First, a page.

of the beans we shall be greatly oblig- b: .k of the, east plorch and one was beautiful leaves with his mschievos e you troubled about
ed and will be glad to return the favor. a deep red blossom tile other proved to lingers, and cause tliIe to drop off sleeping ?
* be white. mottled with pink. beautiful- ,lut in a few days new leaves put out i __ ____r
Datura uSaveolens. ly fringed. The leaves were illmnense. and we almost forget there has beel
We ordered last spring a plant of ald at one time we counted forty buds such a thing as a frost here. ta i %V mw
Datura Arborea, the plant received *nd blossols. tlhongh part of them .eatlypha marginata is the variety But their is a cure.
Ihlastet. It wast very lbetutiful. so Inost used for Iheges. having pretty. 'Tis the old reliable
however. proves to lbe 1e I). SiitiVo- were tie lpure white ome's. the white oval poilltedi leaves of a rich bronze
lens. Probably it is just as desirable with pink throats, andi the white green edged with a crealiy white
for ornament. with purple throats. shading to a pink. which in Autumn
It Is a perennial and is known in Di'd you ever see a Hoya (wax plant) turns to a rich crimson.
with variegated leaves? We have one. Acnlypha musical las crly, varie-
etUltivatlon aIs Angel's Trumpets." tie leaves green with white edges, gated leaves. beautifully splashed.
The plant has not grown very well, climbing over a window. Some of tile striped and dotted with rich ttits of
though set on very rich soil. IDturas shoots are creamy white. others are green, red and yellow.
usually are very vigorous nd we canl light p1ink. It is. ; very free bloomer. Acalyplla tricolor has the sale clir-
Stlollgil this year it lhas resented its re- ions Imarkiigs. only tile leaves ar-e flat
not aceeount for this not having done llo val to i st es bty window, aIIl instead of being curled or twisted, 1an4
Letter. It did not bloom until Novemi not. show a .i Ibu. the. colors lighter.
ier. Then it bloomed all at once. four- To keep it from freezing last winter .llha M.,fe is nof
telen pure white trunlmw shaped flow. it was Ilid oIl tlhe loulnge l4nd covered. P aAcaly_'lh a Mttafellt is ttle of the
Spu white tr broke off several feet. "hese richest and brightest colored, andi I rg-
ers. six inches wide across tle mouth were plnimted is cuttings. A half dozen est leavtel vaieties. The new leaves
and front nine to twelve inches long. are now growing finely. I lost my first Iltre it light red or rose color. turning as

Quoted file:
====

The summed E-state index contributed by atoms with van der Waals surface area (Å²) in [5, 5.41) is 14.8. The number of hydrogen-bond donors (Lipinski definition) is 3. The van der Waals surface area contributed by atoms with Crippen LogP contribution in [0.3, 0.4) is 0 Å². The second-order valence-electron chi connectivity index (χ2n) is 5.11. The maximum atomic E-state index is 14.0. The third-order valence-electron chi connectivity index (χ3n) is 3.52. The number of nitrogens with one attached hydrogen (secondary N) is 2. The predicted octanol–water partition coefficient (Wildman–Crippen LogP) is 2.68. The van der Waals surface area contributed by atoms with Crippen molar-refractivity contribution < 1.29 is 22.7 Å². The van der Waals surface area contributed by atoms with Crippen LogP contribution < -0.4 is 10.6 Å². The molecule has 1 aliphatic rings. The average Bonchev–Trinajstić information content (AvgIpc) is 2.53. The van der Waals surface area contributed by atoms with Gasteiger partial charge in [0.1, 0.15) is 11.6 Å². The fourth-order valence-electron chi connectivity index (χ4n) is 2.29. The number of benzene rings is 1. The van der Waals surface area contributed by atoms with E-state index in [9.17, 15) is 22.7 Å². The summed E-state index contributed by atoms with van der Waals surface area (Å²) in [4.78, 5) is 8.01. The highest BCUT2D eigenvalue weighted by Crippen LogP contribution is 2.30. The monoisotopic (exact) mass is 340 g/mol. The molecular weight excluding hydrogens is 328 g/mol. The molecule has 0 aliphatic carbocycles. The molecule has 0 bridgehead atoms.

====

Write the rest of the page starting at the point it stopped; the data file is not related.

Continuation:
Datura flowers seldom last more than Illant front giving slips too freely from thy ature to I dark ibrone red, They act directly on
one. or at most two days. But these it. Perhaps it is the severe pruning it rimn the liver. They cure
retained their freshness and beauty for is sulking' Miltonian is Cf dwarf sort. 1 constipation,biliousness,
ahothit a tveek fpresltnessrr aiid Isztti for (Oxford. 1111. Acalyplhlti Miltoniauia is, It lwarf sort, sick headache, nausea,
about a week. The plant crowned with * with narrow twisted or curled leaves. sick headache, nausea,
its circle of pendent trumpets was a Cornus Florida-White Flowering light green edged with creanmy white. and dyspepsia. Take a
sight rtoi fr o ee. Dogwood. .\alypha Sanderi. tlte luch adver laxative dose each night.
Sight ort gdilor Floral I)Depart ent: tised "'(i enlille in. or "iilipline or 60 years years they
SAmlong the various kinds of trees M'1edus'." or "lDewey l'l:Ini." is a wonl have been the Standard
Protection. growing In the U'nitle States that tend der. indeed with its petty green fol- Family Pills.
A correspondent this week nlientions to add0l IWenuty to thle spring landscape, i:lge and long velvety. bright coral *rim tam AN it 1 nfl f
having laid a valuable plant on a there are few that equal ('ornuls Flor- red flower stems Ian incll ill dliletet IhretakenAyer's Pillr rega-
lounge and covered to keep it froln i1. which. with its large. pure white and tiwo feet or more in length. 1rly for six months. The
fibl which ossolms is :a object of Iadliration This wonderful pillnt wtas discovered e no da ro two to four
freelig. whih reultei t loss to the Iweholder. Beautiful though it is by tlat great traveling botanist. Monl- mile without getting tired or out
several feet of the to). in its wild state, it is still more so sieur Mihllolitz. iln New (;uitne. where of bse'toh, something I hae "t
been abie to do for many yrmr-s
There are il1aiy Floridhl houses in when cultivated. Then, the top thick 'be found it growing wild everywhere. S. E. WALWOM,